RIA NOVOSTI – February 25, 2015: “Russian President Vladimir Putin discussed…the possibility of cloning a woolly mammoth with the scientists from the Lazarev Mammoth Museum, part of the Northeastern Federal University. This museum is the only one of its kind in the world: with a collection that includes some of the most recently excavated and unique ancient animals. The head of the museum, Semyon Grigoriev, told the head of state that in the last 4 years they had managed to collect more than 4,000 exhibits. One of them is the a 12,500 years old mummy of a dog, the only one in the world, according to Grigoriev. The main treasure of the museum is the so-called Malolyahovsky mammoth, which is virtually intact, after being preserved for 28,000 years under the Siberian ice. Even its soft tissue and liquid blood remain. President Putin asked whether the scientists possessed materials to clone the animal. “Soft tissues are preserved, – said the president. – So, can it be cloned?” The museum staff explained that they are working in close co-operation with South Korean scientists in order to achieve this. As for the prospects of cloning, the students told Putin that there is a complete cell’s worth of mammoth DNA. The blood sample is kept in a specialized freezer at -17°C (1.4°F). Cloning prehistoric animals has interested scientists for a long time, but the results are still hard to predict.” Link: Read Complete Article
INDEPENDENT.CO.UK – April 14, 2015: “There is no shortage of woolly mammoth tissue, some of it remarkably well preserved in the permafrost of Siberia and some scientists are confident that they can extract its DNA to bring the species back to life, either as clones or as a kind of mammoth-elephant hybrid. …Scientists in South Korea and Russia are collaborating on a project to clone a woolly mammoth by extracting a cell nucleus from frozen mammoth tissue and inserting its entire genetic material into the enucleated (i.e. removing the original genetic nucleus which is the central and most important part forming the basis for activity and growth) egg cell (i.e. ovum) of an Asian elephant, which would also act as a surrogate mother. It’s the same basic cloning technique that led to the birth of Dolly the cloned sheep in 1996, except this time two species are involved rather than one – and one of them has been extinct for thousands of years. …For a start, finding a good enough mammoth cell nucleus in preserved tissue is a tall order. Getting it to spark into life as a cloned embryo developing from the egg of another species is even more problematic – and that’s before the difficulties of pregnancy and birth. …Another de-extinction approach is to cut and paste large fragments of mammoth DNA into the chromosomes of an Asian elephant, thereby creating a genetically-engineered mammoth-elephant “hybrid”.” Link: Read Complete Article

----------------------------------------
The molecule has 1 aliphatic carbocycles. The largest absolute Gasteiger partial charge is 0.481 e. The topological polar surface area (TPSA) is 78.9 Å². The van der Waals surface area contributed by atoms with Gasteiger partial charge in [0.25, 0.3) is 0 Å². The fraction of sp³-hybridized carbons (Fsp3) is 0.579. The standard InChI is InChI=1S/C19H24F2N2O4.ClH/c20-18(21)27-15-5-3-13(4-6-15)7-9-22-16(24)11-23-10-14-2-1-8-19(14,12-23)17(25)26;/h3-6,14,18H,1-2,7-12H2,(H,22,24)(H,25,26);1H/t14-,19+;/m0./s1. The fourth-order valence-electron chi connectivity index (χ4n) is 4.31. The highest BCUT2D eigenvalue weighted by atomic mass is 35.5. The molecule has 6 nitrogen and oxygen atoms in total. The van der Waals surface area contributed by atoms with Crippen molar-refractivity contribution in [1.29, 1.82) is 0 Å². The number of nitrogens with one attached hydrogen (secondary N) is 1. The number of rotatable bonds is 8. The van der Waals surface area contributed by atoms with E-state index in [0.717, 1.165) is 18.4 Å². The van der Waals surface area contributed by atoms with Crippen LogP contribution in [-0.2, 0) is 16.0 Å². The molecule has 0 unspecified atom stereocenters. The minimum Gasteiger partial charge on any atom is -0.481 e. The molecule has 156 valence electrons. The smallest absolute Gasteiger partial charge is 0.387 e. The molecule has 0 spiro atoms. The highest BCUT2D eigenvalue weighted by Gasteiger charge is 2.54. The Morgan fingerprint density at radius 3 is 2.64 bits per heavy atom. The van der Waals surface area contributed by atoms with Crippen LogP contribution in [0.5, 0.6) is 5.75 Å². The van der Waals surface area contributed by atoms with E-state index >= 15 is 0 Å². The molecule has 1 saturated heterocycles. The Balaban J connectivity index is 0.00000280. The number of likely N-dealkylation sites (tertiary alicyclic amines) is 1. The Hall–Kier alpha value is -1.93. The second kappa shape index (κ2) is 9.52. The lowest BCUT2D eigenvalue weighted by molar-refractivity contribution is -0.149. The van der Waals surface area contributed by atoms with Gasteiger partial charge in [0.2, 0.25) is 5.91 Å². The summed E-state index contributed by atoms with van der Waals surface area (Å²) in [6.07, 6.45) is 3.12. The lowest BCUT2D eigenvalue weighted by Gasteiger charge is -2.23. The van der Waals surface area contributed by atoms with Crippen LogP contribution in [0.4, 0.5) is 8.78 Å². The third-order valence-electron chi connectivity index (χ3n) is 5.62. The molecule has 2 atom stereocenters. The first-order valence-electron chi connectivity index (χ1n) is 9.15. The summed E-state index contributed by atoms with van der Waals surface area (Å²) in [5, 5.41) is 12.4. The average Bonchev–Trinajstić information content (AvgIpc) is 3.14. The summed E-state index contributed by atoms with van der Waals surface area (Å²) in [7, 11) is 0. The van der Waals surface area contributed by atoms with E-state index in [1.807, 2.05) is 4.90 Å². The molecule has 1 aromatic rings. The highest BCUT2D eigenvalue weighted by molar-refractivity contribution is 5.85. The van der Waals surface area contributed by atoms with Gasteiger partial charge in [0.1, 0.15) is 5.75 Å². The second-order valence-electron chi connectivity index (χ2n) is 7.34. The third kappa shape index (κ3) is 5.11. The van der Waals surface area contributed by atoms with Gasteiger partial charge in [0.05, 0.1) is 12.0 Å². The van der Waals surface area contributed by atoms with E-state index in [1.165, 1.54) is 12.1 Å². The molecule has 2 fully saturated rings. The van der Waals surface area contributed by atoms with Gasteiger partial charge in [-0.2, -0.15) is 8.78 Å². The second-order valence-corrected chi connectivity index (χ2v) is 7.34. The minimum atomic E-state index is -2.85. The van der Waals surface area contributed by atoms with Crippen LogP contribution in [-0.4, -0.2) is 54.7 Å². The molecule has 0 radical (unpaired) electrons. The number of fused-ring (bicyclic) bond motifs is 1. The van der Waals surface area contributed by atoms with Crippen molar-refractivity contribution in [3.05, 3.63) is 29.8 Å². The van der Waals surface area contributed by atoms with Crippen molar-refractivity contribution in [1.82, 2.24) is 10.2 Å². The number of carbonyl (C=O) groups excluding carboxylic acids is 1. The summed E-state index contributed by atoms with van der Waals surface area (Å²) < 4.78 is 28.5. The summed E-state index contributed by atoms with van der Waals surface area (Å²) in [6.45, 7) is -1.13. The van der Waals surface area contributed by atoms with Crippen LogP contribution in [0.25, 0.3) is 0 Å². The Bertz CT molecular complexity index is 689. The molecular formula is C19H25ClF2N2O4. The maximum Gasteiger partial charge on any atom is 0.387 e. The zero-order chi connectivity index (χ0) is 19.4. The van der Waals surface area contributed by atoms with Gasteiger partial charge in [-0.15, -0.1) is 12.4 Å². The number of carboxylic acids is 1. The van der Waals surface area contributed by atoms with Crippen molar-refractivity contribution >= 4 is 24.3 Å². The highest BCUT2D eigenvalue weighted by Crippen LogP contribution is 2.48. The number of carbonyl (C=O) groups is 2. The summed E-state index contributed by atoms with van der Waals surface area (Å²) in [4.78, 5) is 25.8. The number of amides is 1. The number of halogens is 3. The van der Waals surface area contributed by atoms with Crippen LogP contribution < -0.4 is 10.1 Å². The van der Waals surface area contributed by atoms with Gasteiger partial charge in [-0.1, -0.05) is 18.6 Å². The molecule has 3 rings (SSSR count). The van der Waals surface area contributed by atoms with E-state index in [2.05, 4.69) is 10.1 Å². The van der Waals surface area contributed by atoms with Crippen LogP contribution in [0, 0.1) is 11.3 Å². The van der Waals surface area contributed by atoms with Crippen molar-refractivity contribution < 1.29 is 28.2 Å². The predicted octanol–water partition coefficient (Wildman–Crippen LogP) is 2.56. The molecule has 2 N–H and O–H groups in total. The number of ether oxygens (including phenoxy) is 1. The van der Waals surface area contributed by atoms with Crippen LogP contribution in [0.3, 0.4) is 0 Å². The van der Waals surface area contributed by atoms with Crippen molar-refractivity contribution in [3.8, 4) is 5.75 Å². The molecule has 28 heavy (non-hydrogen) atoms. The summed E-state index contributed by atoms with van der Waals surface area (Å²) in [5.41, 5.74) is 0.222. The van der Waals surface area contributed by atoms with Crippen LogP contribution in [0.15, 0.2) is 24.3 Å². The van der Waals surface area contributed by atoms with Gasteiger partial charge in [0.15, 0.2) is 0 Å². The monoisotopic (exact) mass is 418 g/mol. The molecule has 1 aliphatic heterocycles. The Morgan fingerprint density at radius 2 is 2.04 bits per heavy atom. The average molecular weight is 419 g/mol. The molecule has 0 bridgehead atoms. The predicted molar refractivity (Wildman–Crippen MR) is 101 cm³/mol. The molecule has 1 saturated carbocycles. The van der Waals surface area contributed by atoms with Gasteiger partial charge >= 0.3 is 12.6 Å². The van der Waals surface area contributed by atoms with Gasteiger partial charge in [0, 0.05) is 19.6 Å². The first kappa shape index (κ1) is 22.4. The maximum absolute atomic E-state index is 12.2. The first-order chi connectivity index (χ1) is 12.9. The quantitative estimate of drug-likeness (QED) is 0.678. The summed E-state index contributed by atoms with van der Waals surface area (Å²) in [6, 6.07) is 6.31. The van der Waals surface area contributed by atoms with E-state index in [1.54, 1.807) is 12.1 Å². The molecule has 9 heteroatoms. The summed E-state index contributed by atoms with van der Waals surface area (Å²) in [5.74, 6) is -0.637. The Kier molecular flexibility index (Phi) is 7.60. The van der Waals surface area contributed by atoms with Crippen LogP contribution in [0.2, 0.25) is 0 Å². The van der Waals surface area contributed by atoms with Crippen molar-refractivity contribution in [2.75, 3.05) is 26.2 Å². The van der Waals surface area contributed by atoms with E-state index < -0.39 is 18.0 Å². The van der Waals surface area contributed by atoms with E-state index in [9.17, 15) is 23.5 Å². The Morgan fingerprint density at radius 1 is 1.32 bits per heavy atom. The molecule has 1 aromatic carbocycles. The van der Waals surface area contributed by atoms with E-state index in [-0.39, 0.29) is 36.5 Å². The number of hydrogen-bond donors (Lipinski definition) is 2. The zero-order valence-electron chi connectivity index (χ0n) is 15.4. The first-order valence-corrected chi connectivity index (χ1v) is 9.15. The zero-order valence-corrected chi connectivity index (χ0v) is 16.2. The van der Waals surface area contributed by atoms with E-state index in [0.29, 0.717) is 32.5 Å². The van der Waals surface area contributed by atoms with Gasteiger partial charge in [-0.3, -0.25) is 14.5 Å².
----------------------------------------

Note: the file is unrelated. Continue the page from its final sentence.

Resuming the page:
Artificial womb could grow mammoth-elephant hybrid, researchers say
CNET – April 30, 2018: The article highlights that researchers say “resurrected” woolly mammoth genes could help save modern day elephants from extinction, and they want to grow a hybrid in a lab to prove it.
Scientists are hoping an artificial womb will be the key to growing a mammoth-elephant hybrid in a lab and potentially saving the elephant from extinction.
A team of researchers at Harvard University, led by renowned geneticist Professor George Church, say they have isolated and “resurrected” 44 genes from the woolly mammoth. Speaking at the Fourth International Vatican Conference in Vatican City last Friday, Church said researchers could use gene editing to create hybrid elephants capable of resisting cold temperatures, The Telegraph reports.
“My goal is not to bring back the mammoth, it’s to bring back mammoth genes and show that they work and that we have already done it,” he said.